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Martha Stewart "Smuggled Food" To Bake For Her Fellow Inmates While She Was in Prison

A new docu-series chronicles the domestic goddess's time behind bars.

<p>Slaven Vlasic/Getty Images for CCTV Prelude to Lunar New Year</p>

Slaven Vlasic/Getty Images for CCTV Prelude to Lunar New Year

Back in 2004, Martha Stewart famously spent five months in federal prison after she was found guilty on charges of conspiracy and obstruction of justice. Now, in CNN's new documentary The Many Lives of Martha Stewart, the famed lifestyle guru's inmates opened up about what she was like during her time behind bars.

Meg Phipps, who was incarcerated at Alderson Federal Prison Camp in West Virginia with Stewart, shared a story of when Stewart delivered a dessert to her.

“How we communicated was by note, a handwritten note, and someone from that cottage or dorm, you had to wait for someone to take that in for you,” Phipps explained. She once got a note from Stewart, who suggested that they meet. She noted that somehow, some way, Stewart got some very specific ingredients that weren't available in the commissary. “She also sent that note with a baked apple, which meant she had already tackled the idea of cooking in your dorm or cottage by using the microwave and what resources that you could find — because the baked apple had caramel on it and probably some cinnamon."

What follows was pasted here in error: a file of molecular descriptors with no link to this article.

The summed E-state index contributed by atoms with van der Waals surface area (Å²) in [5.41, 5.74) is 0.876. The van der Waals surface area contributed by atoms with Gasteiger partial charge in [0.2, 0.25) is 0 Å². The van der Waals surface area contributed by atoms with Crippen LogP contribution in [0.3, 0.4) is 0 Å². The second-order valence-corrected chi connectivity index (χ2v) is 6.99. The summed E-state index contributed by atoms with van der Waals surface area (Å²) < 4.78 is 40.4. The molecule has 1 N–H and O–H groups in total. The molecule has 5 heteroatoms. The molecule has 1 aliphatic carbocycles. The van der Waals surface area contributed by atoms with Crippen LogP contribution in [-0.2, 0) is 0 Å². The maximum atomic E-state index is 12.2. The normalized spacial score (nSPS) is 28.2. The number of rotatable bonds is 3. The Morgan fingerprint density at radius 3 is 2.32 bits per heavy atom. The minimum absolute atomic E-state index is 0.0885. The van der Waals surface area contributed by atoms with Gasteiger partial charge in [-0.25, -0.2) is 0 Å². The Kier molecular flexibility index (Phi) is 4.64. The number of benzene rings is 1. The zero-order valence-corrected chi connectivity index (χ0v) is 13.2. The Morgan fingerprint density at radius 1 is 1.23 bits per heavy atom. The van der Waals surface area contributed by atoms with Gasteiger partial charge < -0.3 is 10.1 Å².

Phipps added that she was sure there was some clandestine smuggling happening to get Martha what she needed.

“I suspect some of this may have come from the cafeteria, which we’re not supposed to do," Phipps added.

<p>NDZ/Star Max/GC Images</p>

NDZ/Star Max/GC Images

Related: Martha Stewart Clapped Back at Critics Who Said She Should Dress Her Age

Susan Spry, another inmate, noted that going underground was the only way Stewart could have made some of the things that she did.

“Everyone smuggles food out of kitchens. I mean what else are you going to make? Unless it’s smuggled food,” Spry said, adding that she smuggled some herself under her arms.

Spry also shared that Stewart worked inside the administration building during her time in prison. Not surprisingly, she was great at her job.

“She kept it clean. She cleaned toilets. She cleaned the warden’s toilet,” Spry said.

Elizabeth Walker, a former supervisory chaplain, confirmed, saying, "She was very good. She did her job."

“[Stewart] read something she wrote about what peace is … and her hands are shaking, and I thought, ‘This is a woman who has had her own television shows.' She wanted to do a good job for the women she was with … that impressed me,” Walker finished.

Phipps also shared that they had a potluck for Stewart on her last day of prison — and that Stewart provided the dessert for the occasion.

“We brought different dishes, but Martha did bring a caramel flan, and I don’t know how she made it,” Phipps said. “It’s a big part about what made prison tolerable is that fellowship of cooking and celebrating someone going home. She thanked people for making her time there go as well as it did.”

The final episode of The Many Lives of Martha Stewart airs this Sunday on CNN.

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